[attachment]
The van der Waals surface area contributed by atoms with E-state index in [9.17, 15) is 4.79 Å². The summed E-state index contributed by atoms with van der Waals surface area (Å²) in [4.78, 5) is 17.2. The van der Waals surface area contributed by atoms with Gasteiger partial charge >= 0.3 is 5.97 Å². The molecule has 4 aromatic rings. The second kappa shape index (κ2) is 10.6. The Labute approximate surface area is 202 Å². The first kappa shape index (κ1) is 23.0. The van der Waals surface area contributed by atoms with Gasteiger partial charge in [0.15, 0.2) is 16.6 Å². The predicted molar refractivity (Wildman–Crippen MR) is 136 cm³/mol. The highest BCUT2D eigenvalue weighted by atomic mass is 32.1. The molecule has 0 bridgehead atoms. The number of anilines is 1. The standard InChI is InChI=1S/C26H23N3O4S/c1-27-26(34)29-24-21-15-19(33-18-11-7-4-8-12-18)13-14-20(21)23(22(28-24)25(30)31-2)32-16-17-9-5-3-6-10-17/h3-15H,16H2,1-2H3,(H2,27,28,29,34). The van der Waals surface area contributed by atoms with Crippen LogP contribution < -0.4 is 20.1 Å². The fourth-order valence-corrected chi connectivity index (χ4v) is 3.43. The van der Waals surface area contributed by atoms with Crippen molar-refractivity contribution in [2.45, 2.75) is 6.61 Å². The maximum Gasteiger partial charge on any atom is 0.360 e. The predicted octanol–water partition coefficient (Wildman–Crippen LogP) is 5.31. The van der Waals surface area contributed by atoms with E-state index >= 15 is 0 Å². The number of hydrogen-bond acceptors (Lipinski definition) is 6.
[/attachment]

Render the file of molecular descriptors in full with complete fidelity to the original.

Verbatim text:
The van der Waals surface area contributed by atoms with E-state index in [9.17, 15) is 4.79 Å². The summed E-state index contributed by atoms with van der Waals surface area (Å²) in [4.78, 5) is 17.2. The van der Waals surface area contributed by atoms with Gasteiger partial charge >= 0.3 is 5.97 Å². The molecule has 4 aromatic rings. The second kappa shape index (κ2) is 10.6. The Labute approximate surface area is 202 Å². The first kappa shape index (κ1) is 23.0. The van der Waals surface area contributed by atoms with Gasteiger partial charge in [0.15, 0.2) is 16.6 Å². The predicted molar refractivity (Wildman–Crippen MR) is 136 cm³/mol. The highest BCUT2D eigenvalue weighted by atomic mass is 32.1. The molecule has 0 bridgehead atoms. The number of anilines is 1. The standard InChI is InChI=1S/C26H23N3O4S/c1-27-26(34)29-24-21-15-19(33-18-11-7-4-8-12-18)13-14-20(21)23(22(28-24)25(30)31-2)32-16-17-9-5-3-6-10-17/h3-15H,16H2,1-2H3,(H2,27,28,29,34). The van der Waals surface area contributed by atoms with Crippen LogP contribution < -0.4 is 20.1 Å². The fourth-order valence-corrected chi connectivity index (χ4v) is 3.43. The van der Waals surface area contributed by atoms with Crippen molar-refractivity contribution in [2.45, 2.75) is 6.61 Å². The maximum Gasteiger partial charge on any atom is 0.360 e. The predicted octanol–water partition coefficient (Wildman–Crippen LogP) is 5.31. The van der Waals surface area contributed by atoms with E-state index >= 15 is 0 Å². The number of hydrogen-bond acceptors (Lipinski definition) is 6.